Tips to Overcome Rumination

According to Carl Jung, we do not solve our problems, we outgrow them. Once a person gives up the hope that the past can be changed, rumination is replaced with hope for a new life and experiences. The people we meet in our lives give us information. I have learned that things turn out the way they are supposed to based on the people involved and circumstances. That person who hurt your feelings inform you about past pains that have not healed. Friends who took your kindness for granted were never your real friends. The associate who spilled your secrets inform you to be careful who you trust. The person who disrespected you informs you of a need to prioritize your goals and become more assertive. 

 Tips to help stop ruminating:
  •  Let go of what you cannot control-we cannot always control what happens to us, but we can control how we respond
  •  Avoid Triggers-avoid places and people who constantly remind you of a painful past. Sometimes people feel powerful by reminding you of past mistakes
  •   Exercise-releases stress and clears your mind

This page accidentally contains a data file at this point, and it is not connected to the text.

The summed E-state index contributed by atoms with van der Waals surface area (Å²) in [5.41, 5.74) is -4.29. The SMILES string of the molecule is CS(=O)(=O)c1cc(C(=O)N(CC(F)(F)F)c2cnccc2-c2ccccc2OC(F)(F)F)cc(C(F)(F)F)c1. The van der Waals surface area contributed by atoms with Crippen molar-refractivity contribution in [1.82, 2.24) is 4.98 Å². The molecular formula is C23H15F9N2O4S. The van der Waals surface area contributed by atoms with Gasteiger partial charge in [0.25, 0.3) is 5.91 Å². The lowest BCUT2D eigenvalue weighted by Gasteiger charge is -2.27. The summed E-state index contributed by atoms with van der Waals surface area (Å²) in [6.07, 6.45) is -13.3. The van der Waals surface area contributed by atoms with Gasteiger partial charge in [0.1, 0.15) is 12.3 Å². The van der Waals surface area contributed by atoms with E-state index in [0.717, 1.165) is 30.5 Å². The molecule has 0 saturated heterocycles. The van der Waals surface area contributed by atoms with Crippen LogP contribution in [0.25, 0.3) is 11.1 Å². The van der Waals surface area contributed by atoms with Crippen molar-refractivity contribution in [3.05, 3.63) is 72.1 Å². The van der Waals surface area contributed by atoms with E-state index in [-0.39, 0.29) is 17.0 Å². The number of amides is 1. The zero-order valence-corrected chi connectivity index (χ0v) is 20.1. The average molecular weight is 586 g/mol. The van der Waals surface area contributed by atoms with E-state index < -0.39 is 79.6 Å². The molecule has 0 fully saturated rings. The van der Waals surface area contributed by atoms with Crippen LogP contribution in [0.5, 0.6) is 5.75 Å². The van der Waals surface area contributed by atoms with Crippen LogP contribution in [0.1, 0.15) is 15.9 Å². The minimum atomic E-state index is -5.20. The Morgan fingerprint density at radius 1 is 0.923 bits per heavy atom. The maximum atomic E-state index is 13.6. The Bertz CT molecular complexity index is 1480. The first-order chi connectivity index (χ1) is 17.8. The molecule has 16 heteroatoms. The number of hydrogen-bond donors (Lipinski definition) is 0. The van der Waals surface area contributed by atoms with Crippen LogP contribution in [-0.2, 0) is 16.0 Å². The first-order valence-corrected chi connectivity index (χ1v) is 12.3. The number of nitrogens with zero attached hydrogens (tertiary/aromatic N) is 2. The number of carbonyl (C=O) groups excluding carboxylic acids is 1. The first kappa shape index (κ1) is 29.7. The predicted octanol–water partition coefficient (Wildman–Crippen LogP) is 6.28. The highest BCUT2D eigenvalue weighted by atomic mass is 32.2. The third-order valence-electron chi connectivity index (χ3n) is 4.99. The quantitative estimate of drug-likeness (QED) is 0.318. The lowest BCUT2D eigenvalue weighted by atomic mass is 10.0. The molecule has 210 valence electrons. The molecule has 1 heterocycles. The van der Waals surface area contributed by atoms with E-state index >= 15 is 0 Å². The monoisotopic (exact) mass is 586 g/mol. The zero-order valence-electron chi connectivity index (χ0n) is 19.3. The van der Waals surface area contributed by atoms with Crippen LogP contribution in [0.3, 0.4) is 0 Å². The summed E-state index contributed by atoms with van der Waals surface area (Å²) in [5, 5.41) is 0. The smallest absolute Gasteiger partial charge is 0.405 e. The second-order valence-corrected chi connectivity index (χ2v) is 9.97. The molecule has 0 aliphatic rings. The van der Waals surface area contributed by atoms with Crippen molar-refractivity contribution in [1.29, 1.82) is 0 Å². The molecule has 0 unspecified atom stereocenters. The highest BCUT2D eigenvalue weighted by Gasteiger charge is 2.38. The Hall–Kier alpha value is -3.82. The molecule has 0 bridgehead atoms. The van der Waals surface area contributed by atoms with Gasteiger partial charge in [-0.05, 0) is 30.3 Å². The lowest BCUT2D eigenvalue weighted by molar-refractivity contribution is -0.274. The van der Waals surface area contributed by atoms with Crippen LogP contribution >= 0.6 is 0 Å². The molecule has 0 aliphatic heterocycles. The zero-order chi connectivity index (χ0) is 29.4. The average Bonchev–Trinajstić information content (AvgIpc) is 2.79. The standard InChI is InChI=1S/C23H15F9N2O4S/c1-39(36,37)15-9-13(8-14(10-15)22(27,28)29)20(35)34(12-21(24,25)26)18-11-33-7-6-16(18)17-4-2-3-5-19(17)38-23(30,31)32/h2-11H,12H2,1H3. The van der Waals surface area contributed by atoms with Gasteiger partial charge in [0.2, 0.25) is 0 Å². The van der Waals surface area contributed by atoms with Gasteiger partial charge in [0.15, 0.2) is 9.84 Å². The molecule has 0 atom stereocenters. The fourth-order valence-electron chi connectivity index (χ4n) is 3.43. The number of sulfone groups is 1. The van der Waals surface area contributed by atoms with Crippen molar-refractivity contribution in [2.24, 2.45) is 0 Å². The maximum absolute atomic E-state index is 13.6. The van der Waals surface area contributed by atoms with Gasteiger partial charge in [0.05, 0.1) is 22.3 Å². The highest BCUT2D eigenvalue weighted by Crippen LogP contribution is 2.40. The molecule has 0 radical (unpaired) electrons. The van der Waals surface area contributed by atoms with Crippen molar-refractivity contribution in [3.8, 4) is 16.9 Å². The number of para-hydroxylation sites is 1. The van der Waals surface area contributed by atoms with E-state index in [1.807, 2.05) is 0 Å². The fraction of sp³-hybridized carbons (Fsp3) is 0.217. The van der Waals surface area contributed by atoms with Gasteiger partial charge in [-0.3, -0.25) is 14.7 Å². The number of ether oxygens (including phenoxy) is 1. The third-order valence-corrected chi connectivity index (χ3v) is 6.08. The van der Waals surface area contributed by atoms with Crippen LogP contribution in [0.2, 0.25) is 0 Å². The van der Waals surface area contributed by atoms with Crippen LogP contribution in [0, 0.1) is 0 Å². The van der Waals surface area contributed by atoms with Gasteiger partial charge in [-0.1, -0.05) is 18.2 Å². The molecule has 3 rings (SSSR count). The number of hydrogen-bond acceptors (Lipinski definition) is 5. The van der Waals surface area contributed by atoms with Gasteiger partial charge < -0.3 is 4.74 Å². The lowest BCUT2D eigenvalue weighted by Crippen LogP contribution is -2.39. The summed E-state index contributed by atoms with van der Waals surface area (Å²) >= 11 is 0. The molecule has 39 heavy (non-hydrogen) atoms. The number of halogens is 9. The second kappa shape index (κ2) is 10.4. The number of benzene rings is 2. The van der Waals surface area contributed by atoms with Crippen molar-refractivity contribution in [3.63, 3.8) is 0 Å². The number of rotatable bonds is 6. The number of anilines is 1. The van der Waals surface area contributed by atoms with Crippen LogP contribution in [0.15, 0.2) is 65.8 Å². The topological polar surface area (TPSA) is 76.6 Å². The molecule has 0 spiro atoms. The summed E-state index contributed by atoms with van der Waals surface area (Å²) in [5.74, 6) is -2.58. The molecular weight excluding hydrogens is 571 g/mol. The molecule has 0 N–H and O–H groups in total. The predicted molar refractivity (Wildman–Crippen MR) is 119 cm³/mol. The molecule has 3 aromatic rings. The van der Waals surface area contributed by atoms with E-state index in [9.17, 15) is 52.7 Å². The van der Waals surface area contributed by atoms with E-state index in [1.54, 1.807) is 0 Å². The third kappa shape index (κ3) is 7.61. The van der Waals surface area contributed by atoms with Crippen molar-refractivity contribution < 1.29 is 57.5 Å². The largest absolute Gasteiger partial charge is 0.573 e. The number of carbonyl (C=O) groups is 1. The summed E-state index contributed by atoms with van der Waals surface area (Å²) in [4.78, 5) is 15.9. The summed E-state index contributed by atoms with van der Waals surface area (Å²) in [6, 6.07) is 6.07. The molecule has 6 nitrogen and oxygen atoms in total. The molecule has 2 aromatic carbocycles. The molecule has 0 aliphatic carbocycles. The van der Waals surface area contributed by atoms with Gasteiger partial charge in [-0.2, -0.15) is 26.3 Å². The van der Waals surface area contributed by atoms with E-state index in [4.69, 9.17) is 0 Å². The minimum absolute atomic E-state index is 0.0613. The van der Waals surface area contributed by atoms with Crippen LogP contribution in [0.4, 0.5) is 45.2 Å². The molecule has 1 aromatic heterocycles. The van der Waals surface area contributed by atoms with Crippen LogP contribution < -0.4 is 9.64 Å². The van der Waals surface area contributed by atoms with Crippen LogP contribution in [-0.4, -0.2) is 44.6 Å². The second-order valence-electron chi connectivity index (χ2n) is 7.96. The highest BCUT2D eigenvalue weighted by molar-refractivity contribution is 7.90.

•  Connect with Nature-go on a nature walk. Dig your feet in the sand. Go on a retreat or visit a local park. 
  •  Learn a new hobby-get involved in your community. Volunteer, take classes, or connect with neighbors
  •  Set healthy boundaries-manage the way you interact with people who do not respect healthy boundaries
  •  Compromise with Reality-things will not always go your way. Sometimes the biggest blessing is not getting what you thought you wanted
  •  Let People Be themselves-accept that people are entitled to their own opinions, behaviors and personalities 
  • Yoga and meditation-increase feelings of peace and manages stress
  • Counseling-seek the advice of trustworthy therapists
Looking forward...

I understand why Lot’s wife looked backwards. Sometimes it is hard to say good-bye to the unfulfilled dreams of yesterday. It feels contradictory to take flight from situations that we want to fight for. However, often, not getting what we thought we wanted are blessings in disguise. Rumination is a trap in an unchangeable past. Constantly thinking about what he said, she said or they said will never be more important than what can be said and done right now. Instead of turning into a pillar of salt, we can look forward to what is to come. Rumination ends when the hope of a brighter future begins. Happy New Year!